Former U. S. astronaut Neil Armstrong, the first man to walk on the moon, has passed away. VOA news and other agencies reported that a family statement said the 82-year-old died Saturday in Ohio.
He will be remembered, rightly so, as the pioneer who commanded the Apollo 11 spacecraft that landed on the moon in 1969, and for uttering the famous words: “that’s one small step for man, one giant leap for mankind.”
As Muslims when we hear of the death of anyone, whether Muslim or not – famous or not, we say: inna lillahi wa inna ilaihi raji’un, meaning: indeed we are God’s and unto Him we return. For us death is a constant reminder to the living of the reality of our mortality and of what comes beyond the grave, one of many realities that Religion calls us to be constantly aware of.
That awareness is important as it keeps us grounded in and directed towards our ultimate purpose which lies beyond the physical world – beyond even the moon that Mr. Armstrong visited. Our true purpose is to know God. It is not power, wealth, prestige nor fame. But too often we forget and when we forget we become attached to things like power and fame. That attachment in turn leads us to become distracted from the truth and to be content with falsehood and frivolity.
It is perhaps a result of such distraction that rumors have circulated for years that Mr. Armstrong was a Muslim. That and a host of other moon stories and “miracles” abound which are told and retold with little concern for verification. One cannot help but wonder how we as people who are supposed to strive after truth, who are from the Umma of sanad(1) can propagate such, well to be frank, lies. The truth is that Mr. Armstrong was a great astronaut and patriot.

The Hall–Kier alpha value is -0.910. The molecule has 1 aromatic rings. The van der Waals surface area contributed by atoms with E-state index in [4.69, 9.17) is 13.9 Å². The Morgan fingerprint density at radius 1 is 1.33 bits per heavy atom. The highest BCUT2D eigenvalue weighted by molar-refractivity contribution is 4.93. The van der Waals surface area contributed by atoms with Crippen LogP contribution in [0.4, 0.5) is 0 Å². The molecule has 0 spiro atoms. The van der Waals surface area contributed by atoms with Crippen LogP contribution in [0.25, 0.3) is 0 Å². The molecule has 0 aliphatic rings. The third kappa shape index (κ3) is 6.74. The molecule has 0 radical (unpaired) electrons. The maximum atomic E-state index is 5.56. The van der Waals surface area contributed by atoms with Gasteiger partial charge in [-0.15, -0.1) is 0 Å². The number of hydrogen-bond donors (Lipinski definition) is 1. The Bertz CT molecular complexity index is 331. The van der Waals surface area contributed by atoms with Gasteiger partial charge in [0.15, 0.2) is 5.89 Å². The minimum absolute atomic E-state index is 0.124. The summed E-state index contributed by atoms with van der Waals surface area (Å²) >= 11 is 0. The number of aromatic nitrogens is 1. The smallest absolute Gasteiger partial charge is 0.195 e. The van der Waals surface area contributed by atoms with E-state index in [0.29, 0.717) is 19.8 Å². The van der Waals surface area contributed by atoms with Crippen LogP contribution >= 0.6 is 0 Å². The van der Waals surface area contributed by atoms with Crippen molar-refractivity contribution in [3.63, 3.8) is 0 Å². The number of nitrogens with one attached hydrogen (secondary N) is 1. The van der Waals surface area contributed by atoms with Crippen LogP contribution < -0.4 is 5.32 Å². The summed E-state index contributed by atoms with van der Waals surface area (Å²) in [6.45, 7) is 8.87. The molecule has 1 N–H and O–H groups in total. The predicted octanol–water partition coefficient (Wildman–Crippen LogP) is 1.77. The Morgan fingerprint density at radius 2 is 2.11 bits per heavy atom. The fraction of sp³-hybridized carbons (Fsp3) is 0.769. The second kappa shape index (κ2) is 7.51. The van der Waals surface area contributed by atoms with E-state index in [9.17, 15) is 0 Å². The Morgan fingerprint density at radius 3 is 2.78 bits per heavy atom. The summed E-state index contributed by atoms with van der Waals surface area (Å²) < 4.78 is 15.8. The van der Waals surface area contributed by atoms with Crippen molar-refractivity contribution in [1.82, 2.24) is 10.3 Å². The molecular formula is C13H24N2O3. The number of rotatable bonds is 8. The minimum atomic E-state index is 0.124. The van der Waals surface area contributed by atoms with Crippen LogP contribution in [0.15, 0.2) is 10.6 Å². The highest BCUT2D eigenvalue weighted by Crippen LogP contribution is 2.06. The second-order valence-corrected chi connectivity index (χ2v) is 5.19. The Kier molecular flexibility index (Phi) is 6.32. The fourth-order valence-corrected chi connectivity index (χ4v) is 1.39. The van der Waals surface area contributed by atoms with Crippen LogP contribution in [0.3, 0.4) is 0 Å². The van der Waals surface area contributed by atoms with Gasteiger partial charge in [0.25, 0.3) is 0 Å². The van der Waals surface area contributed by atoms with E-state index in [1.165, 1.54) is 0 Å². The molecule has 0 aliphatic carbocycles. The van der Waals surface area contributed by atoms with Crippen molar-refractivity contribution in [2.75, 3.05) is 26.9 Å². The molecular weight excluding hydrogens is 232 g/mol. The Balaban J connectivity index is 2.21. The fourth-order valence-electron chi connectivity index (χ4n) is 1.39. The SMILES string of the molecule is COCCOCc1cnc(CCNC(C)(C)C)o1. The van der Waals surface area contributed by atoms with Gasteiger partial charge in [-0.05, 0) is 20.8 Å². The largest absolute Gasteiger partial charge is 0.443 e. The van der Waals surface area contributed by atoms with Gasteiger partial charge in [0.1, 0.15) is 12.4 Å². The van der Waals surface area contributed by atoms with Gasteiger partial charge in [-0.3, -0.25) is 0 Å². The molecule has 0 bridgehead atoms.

He was not a Muslim. There is no janaza.
So let us take his passing as an opportunity to reflect, not only on the remarkable things that can and are accomplished by dedicated men, but let us also deeply reflect on own mortality and our own frailties as human beings and as believers. And let us beg our Lord, subhanahu wa ta’ala, for forgiveness and rectitude. And let us ask Him for guidance for ourselves and all of mankind. Then we should live for the truth like we mean what we said.
And success is with Allah alone.
(1) Sanad is a term from the science of verification of prophetic traditions (hadith) that refers to the chains of people who heard and transmitted statements from the Prophet Muhammad (peace be upon him) and other early Muslims. Such chains and the sciences of verifying the people in them are among the most distinctive features of early Islamic scholarship which show a profound concern for the truth and integrity in transmitting stories and facts.